suffering, nor should we be expected to do so. We may not be able to
say exactly where we draw lines, but that doesn't mean it's arbitrary.
In any case, the "ar" radicals tell us that arbitrariness sometimes
doesn't matter, or sometimes it does, so they are being arbitrary.

For example, I am told that it is permissible for me to take my kinship
with my child into account in deciding whether to rescue him or some
other child from an impending catastrophe where I have time to rescue
only one of them. However, the same source would tell me that if
neither of the two children were my known relatives, but if one were of
my race and the other were of a different race, I would not be able to
use race - also an indication of kinship, even if much more remotely so
than family - in deciding which one to rescue.

The sophists are trying somehow, any way they can, to find a means to
salvage something they intuitively like. There is no rigor to it at all.


Ok in the "Jones' cat" case you present the decisions as being your's
alone then forcing the position of "no one gives equal moral.. etc" from
what you gave or not. This does not ground your argument simply because
there very well might be people who, in degrees, do attempt to give
equal moral consideration, so what you do becomes only what you do not a
given of what everyone does.

In your "kinship" example you now are being dedicated to or told by
'sources' without explanation of why these sources matter to you.

Bringing in the issue of race into a child rescue situation is blatant
sophistry. Here again you are being victimized by people telling you
things you can or can not do. Sort of like people on radio talk shows.
You are forcing a conclusion via a 'straw sophist argument'

As another moral excercise place yourself in the catastrophy but in a
far off land alone among people of your own race in a small tight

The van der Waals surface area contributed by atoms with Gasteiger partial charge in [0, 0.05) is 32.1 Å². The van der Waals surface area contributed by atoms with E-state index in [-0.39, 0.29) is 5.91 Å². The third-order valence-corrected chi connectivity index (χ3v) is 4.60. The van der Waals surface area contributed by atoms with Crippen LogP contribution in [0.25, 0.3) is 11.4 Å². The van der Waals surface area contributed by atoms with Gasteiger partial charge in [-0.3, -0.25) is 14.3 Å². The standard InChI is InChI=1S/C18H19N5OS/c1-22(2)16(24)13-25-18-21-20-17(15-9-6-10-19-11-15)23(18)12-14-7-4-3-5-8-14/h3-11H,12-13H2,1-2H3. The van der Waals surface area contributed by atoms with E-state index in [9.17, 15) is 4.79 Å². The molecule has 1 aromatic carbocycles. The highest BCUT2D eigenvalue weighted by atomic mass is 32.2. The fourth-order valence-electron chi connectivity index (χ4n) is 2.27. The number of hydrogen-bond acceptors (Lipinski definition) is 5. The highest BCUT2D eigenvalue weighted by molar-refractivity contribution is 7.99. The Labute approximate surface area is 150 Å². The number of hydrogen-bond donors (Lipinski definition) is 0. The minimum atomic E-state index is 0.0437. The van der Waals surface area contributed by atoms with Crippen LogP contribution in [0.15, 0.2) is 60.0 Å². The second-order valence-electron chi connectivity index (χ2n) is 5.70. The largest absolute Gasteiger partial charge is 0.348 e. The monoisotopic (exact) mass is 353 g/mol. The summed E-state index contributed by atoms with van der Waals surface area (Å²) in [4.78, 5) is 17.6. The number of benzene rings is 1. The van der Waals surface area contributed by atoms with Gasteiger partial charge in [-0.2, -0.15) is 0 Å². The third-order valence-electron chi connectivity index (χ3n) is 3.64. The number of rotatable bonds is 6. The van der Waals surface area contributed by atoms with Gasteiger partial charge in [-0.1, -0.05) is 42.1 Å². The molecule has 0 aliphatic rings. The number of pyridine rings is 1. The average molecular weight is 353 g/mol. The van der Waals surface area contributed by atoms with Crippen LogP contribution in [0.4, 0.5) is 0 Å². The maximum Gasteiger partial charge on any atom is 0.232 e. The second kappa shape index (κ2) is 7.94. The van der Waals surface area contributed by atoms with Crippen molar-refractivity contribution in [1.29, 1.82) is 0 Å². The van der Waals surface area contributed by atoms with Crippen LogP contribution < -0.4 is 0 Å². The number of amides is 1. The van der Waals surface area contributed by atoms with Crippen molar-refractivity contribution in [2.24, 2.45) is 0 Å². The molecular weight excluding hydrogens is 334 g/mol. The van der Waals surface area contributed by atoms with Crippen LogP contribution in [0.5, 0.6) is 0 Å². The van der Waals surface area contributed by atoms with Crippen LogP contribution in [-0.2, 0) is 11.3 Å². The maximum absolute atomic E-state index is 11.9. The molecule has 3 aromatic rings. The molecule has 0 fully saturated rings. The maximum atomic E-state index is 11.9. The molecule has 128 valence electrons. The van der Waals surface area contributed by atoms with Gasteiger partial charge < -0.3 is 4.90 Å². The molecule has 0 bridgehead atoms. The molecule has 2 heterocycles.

community suspcious of all outsiders and who spoke a language you did
not understand. A person of another race but from your home towm shows
up. What sense of kinship do you have now?

What comes out of all this is the question of how are you hearing these
really bossy sources and how do each of you, you and your sophist
sources, know so very much what the other is thinking?

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Old 21-04-2012, 04:46 PM posted to alt.animals.ethics.vegetarian,alt.food.vegan,alt.philosophy,talk.politics.animals,alt.politics
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On 4/21/2012 7:28 AM, Zerkon wrote:
In [email protected] com,
says...

It has degrees; it isn't absolute. If I see my neighbor Smith's dog get
loose and attack my neighbor Jones's cat, I'll try to stop the attack
and save Jones's cat. If I see Smith's dog attack a squirrel in the
front yard, I probably won't try to save the squirrel; if I do try to
stop the attack, it will be more out of consideration for Smith and how
he wants his dog to behave. If I see a coyote come down the street and
attack the squirrel, for certain I won't do anything to try to save the
squirrel.

The squirrel simply doesn't enter into my imprecise calculus of moral
consideration in the same way that Jones's cat does, and to the extent
it enters into it at all, it's highly context-dependent. No one gives
equal moral consideration to the interests of all beings capable of
suffering, nor should we be expected to do so. We may not be able to
say exactly where we draw lines, but that doesn't mean it's arbitrary.
In any case, the "ar" radicals tell us that arbitrariness sometimes
doesn't matter, or sometimes it does, so they are being arbitrary.

For example, I am told that it is permissible for me to take my kinship
with my child into account in deciding whether to rescue him or some
other child from an impending catastrophe where I have time to rescue